Edison McDaniels, Not One Among Them Whole: A Novel of Gettysburg

Edison McDaniels
“The evening was a string of miserable minutes strung together in tiny clusters. Three minutes for a man shot through the shoulder; Ellis put first a finger in the entry wound and then another in the exit and when his fingers touched, he decided the man was only lightly injured and didn’t need a surgeon. Three minutes to set a broken wrist and splint it with a strip of cowhide and a piece of wood from a sycamore tree. Two minutes to tourniquet a leg, then extract a piece of wire deep in the meat of it. A minute to peek under a pink, saturated bandage several inches below a slender belly button; he saw thin, red water leaking from a hole and smelled urine, knew the ball had breached the bladder. It would either heal or it wouldn’t, but nothing to do about it so he set the soul aside, a case not to be operated upon. He turned a man’s head looking for the source of a trickle of blood and had ten terrible minutes trying to stop torrential bleeding from under his clavicle; frantic moments during which he could get neither a finger nor a clamp around the pulsating source. All bleeding stops eventually though, and the case did not violate the rule. He took two minutes to settle his own breathing, then four minutes sewing a torn scalp, and half a minute saying a prayer over a fat, cigar-shaped dead man. After awhile, he had the impression he wasn’t seeing men, but parts—an exploded chest, a blood swolled thigh, a busted jaw with its teeth spat to the wind or swallowed.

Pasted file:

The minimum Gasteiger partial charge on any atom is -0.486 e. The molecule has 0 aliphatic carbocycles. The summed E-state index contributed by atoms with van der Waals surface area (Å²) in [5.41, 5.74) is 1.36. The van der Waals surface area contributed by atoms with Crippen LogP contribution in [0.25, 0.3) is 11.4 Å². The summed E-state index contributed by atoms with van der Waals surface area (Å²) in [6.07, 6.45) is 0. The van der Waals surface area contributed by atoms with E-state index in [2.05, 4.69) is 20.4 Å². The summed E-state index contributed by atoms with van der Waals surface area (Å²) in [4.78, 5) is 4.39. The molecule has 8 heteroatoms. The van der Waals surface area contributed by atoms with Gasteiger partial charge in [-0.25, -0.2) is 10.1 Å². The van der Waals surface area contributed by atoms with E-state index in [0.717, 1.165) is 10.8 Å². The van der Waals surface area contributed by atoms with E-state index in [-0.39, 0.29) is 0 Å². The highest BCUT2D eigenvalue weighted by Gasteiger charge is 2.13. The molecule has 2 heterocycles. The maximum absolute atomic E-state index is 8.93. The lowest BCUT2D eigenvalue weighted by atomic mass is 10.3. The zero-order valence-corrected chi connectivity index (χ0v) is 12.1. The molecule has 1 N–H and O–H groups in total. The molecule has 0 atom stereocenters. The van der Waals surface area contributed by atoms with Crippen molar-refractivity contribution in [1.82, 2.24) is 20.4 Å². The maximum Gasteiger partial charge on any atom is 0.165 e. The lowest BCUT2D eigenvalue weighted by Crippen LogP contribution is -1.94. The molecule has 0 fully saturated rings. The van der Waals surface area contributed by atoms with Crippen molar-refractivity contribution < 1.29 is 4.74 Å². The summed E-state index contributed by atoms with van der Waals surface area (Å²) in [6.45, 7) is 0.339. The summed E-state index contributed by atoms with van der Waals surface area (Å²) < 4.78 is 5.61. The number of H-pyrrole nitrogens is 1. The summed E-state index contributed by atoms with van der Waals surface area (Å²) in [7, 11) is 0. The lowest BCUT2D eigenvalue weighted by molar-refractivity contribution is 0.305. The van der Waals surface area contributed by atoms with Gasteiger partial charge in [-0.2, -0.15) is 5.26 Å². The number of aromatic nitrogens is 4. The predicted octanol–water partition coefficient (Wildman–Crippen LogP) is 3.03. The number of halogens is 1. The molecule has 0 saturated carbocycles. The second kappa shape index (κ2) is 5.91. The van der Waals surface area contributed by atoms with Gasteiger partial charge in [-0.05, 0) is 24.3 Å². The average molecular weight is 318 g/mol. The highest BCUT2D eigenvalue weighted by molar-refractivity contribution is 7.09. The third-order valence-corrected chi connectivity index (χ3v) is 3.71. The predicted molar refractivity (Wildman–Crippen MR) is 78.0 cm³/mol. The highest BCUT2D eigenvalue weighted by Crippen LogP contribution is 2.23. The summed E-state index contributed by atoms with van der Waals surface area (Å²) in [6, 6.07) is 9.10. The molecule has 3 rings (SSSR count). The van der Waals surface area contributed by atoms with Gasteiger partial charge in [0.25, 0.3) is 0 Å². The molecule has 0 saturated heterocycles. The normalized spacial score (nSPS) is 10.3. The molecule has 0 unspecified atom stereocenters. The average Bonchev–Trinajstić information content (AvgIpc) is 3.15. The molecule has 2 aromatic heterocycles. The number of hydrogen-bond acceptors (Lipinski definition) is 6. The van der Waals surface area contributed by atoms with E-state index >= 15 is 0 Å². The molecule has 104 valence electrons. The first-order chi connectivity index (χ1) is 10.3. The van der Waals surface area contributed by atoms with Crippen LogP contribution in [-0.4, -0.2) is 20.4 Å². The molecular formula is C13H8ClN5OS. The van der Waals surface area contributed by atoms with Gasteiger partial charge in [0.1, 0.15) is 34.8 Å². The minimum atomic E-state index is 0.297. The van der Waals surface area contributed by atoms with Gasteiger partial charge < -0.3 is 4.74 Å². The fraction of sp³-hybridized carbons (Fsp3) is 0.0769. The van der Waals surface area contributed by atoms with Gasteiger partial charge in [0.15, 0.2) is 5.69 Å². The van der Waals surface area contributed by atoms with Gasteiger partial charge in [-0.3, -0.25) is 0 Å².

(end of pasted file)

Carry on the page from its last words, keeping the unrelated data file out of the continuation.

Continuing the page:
It was more than a man could take and a lot less than there was to be seen.”
Edison McDaniels, Not One Among Them Whole: A Novel of Gettysburg

Edison McDaniels
“I had seen that once before, bleeding water. A little baby I worked on as a resident in training. That poor kid had been shot as well—his father had blasted away the top of his head with a shotgun—and we couldn't begin to stop the bloodletting in that case. "Looking pretty thin down here," I hollered when the stuff coming out his wounds was no more than pink salt water. That baby's heart stopped, started, stopped and started a dozen times before it finally gave up the ghost and we pronounced him. I could have read a newspaper through the watery stuff coming out his veins by then.”